Cash-strapped Australians fear they don’t have enough savings to cope with the financial shock of an unexpected event, according to finder.com.au.
New data released by finder.com.au, which surveyed 2,031 Aussies, discovered 58% of people fear they couldn’t afford a surprise expense such as a medical emergency.
That’s equivalent to 10.5 million adults who believe they may not cope financially with an unforeseen event, like illness or a sudden loss of employment.
Losing their job (41%), having a bad credit score or report (40%), falling behind on credit card repayments (34%), and leaving debt over to family (29%) also made the list of top financial fears.
Biggest money fears:
|Money fear||Percentage (%)|
|I’ll face an unexpected cost, such as a medical emergency, and won’t be able to cover it.||58%|
|Losing my job.||41%|
|Bad credit score or credit report.||40%|
|Falling behind on credit card repayments.||34%|
|Leaving my debt over to my family to pay off.||29%|
|Being rejected for a credit application (e.g. home loan, credit card, or personal loan).||29%|
|Falling behind on mortgage repayments.||22%|
|Falling behind on loan repayments.||16%|
|Not being able to complete a deposit for a home loan.||16%|
|Not being able to pay off my mortgage due to higher interest rates.||16%|
|Addiction to unhealthy financial habits such as gambling, risky investments or unethical practices such as pyramid selling.||14%|
|My partner will find out about my debt.||5%|
Respondents were asked to list their top three money fears.
Bessie Hassan, Money Expert at finder.com.au, says it’s concerning Australians don’t have sufficient savings in reserve.
“Being worried about an unexpected cost indicates Australians don’t have enough funds up their sleeve to manage a financial curveball.
In short, many Australians are just one surprise situation away from financial stress.
“This isn’t just an issue isolated to low-income earners, but it’s something people from all walks of life should be preparing for.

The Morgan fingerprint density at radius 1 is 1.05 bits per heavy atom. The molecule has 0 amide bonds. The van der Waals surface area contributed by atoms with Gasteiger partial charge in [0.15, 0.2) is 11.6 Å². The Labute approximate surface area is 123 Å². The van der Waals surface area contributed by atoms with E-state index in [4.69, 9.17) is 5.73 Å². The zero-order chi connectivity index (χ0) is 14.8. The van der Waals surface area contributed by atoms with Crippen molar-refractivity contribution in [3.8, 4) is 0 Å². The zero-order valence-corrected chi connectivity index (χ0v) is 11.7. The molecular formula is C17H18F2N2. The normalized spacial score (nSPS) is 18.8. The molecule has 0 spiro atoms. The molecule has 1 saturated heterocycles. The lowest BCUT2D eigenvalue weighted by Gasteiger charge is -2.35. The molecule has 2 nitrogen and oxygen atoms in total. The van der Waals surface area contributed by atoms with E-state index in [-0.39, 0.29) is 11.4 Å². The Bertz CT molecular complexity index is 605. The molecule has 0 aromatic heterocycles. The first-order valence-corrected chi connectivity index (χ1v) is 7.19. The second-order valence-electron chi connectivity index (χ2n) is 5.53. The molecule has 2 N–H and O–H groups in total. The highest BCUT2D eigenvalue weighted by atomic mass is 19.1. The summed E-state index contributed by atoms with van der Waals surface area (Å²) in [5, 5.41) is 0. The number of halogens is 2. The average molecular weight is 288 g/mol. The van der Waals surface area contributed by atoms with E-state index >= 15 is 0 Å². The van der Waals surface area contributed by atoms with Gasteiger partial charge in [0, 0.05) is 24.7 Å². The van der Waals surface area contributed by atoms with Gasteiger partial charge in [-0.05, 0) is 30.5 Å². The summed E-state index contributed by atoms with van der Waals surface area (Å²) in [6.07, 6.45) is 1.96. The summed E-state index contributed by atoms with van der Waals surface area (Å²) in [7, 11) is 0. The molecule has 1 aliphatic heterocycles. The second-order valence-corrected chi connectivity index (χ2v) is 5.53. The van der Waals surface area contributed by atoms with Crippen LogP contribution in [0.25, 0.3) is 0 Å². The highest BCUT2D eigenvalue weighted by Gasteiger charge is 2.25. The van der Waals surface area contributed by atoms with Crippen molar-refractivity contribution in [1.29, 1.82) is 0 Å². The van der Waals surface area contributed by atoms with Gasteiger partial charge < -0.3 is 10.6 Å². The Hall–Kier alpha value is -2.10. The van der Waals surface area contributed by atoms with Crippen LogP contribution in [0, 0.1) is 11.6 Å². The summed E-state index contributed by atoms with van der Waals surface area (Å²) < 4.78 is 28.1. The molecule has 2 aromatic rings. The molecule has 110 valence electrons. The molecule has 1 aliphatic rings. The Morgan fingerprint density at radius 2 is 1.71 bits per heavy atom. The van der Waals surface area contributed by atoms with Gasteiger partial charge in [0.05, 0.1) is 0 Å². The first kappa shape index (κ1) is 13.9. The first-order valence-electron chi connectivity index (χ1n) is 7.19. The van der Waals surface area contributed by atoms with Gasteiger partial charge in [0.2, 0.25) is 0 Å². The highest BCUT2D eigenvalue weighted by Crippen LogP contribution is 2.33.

“We often get into the mentality of ‘it won’t happen to me’, but a short term personal trauma could very quickly become a financial emergency.
“Sooner or later there could be a bump in the road, whether it’s forking out for a major car repair or footing the bill for your child’s dental work, so having a savings buffer is a must,” she says.
A staggering 70% of Baby Boomers feared some kind of money emergency, compared to 57% of Generation X and 49% of Generation Y.
More women (60%) than men (55%) confessed an unexpected cost was their biggest financial fear.
Tips for building an emergency cash stash:
- List expenses you can reduce: Carry out an audit on your financial accounts and decide where you can pull back on costs. Whether it’s your internet bill, energy plan, or food costs, decide how you can reduce your outgoings. Even a saving of $150 a fortnight could help boost your savings balance.
- Place your money in a high-interest account: If you want to build your ‘rainy day’ funds, put extra money in a high-interest savings account or a term deposit account. With a savings account, make sure you understand the terms and conditions of the account. For instance, you may need to deposit at least $1,000 and make no withdrawals each month to earn the bonus interest rate (on top of the base rate). A term deposit account also can be useful but less flexible as you can’t withdraw funds during the fixed term without incurring a penalty.
- Organise an automatic salary deposit: Ask your employer to deposit a portion of your salary directly into a nominated savings account. If they regularly deposit 5-10% of your salary into the account, you’ll quickly grow your savings balance.
See if you’re properly insured:
It’s important to check your insurance policy details for major accidents and illness (such as heart attack and cancer).
You should review your health insurance policy and pay upfront before April 1.
Total and permanent disability, trauma and income protection insurance are designed to get you money when you need it most.
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